A simple embodiment of the invention illustrating the principle is shown in FIG. 1. As there shown, an alternating current induction motor 10 has a three-phase stator winding 12, which may be of any suitable or desired type, and a squirrel-cage rotor 14. The motor winding 12 is normally arranged in slots in a laminated stator core and is excited by alternating current. In such a motor, it is desirable to provide means for detecting or monitoring the winding temperature in order to avoid dangerous or undesirable overtemperature conditions. The present invention provides for doing this by measurement of the winding resistance, which is a function of the motor temperature since the metallic winding conductors have a positive temperature coefficient of resistance.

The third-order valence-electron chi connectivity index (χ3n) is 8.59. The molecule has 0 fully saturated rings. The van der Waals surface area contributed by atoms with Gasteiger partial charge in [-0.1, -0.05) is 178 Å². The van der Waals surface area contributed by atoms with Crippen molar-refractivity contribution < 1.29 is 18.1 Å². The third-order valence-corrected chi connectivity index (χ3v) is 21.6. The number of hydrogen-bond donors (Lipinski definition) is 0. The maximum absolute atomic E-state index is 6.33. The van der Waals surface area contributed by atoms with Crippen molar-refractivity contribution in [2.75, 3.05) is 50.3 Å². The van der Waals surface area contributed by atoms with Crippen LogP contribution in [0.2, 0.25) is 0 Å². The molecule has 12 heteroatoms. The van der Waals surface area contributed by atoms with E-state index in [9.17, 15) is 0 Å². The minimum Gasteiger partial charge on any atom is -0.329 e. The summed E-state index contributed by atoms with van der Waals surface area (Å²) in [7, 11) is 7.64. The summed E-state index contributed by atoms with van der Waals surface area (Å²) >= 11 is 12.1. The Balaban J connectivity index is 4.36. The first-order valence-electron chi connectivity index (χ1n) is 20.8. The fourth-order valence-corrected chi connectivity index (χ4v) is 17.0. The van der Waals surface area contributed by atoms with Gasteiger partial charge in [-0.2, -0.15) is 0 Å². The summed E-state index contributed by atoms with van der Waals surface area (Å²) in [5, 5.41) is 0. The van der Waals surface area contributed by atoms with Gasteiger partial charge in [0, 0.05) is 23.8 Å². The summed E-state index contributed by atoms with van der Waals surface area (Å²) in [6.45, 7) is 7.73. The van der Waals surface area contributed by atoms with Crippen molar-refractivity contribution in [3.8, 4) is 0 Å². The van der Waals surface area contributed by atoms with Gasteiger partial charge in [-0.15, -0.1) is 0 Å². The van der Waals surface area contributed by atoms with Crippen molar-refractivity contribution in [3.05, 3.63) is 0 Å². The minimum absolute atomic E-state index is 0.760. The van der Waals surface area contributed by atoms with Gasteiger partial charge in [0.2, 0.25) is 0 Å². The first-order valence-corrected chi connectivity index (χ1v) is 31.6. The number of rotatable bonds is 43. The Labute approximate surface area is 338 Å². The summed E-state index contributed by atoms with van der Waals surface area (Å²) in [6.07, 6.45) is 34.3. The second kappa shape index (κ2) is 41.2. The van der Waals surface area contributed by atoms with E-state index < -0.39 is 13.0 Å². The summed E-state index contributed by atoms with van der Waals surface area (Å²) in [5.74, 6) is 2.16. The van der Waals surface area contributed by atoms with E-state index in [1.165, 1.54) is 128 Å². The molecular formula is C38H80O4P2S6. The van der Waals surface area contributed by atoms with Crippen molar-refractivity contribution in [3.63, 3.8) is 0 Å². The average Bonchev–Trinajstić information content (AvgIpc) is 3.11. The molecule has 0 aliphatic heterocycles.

The winding resistance can be measured in the manner shown in FIG. 1 by introducing a small direct current component into the motor circuit which may, for example, be of the order of 2% of the motor rated current, so that its presence does not significantly affect the operating characteristics or performance of the motor. This direct current component can be introduced into the circuit in any desired manner. Preferably, an asymmetric resistance device 16 may be used which may be any bilaterally conductive device which has different resistance in opposite directions of current flow so that it introduces a small asymmetry into the alternating current waveform resulting in the presence of a small direct component. As shown in FIG. 1, the asymmetric resistance device 16 may take the form of a circuit having two parallel branches with diodes 18 connected with opposite polarity in the two branches so that the device is conductive in both directions. The asymmetric characteristics is obtained by using different numbers of diodes in the two branches so that the resistances are different. As shown in FIG. 1, the device may have one diode in one branch and two diodes in the other branch, so that the effective direct current resistance is twice as great in one direction of current flow as in the other. Alternating current flowing through this device, therefore, will have slightly higher amplitude in the half-cycles of one polarity than in the other, corresponding to a small current component which is thus introduced into the circuit. It will be understood, of course, that any suitable means may be utilized for producing such as asymmetry. The resistance of the motor winding 12 can then be readily determined by measuring the magnitude of the direct current component, as by a direct current ammeter 20, and by measuring the voltage across the motor windings, as by a direct current voltmeter 21. It will be understood that the meters 20 and 21 should respond only to the direct current component, and the winding resistance can then be calculated directly from the voltage and current measurements. The voltmeter 21 is shown as being connected directly across the motor winding 12 which is desirable in order to eliminate the effect of the source resistance, but if this resistance is small enough to be negligible compared to the motor resistance, the voltage across the asymmetric device 16 could be utilized equally well.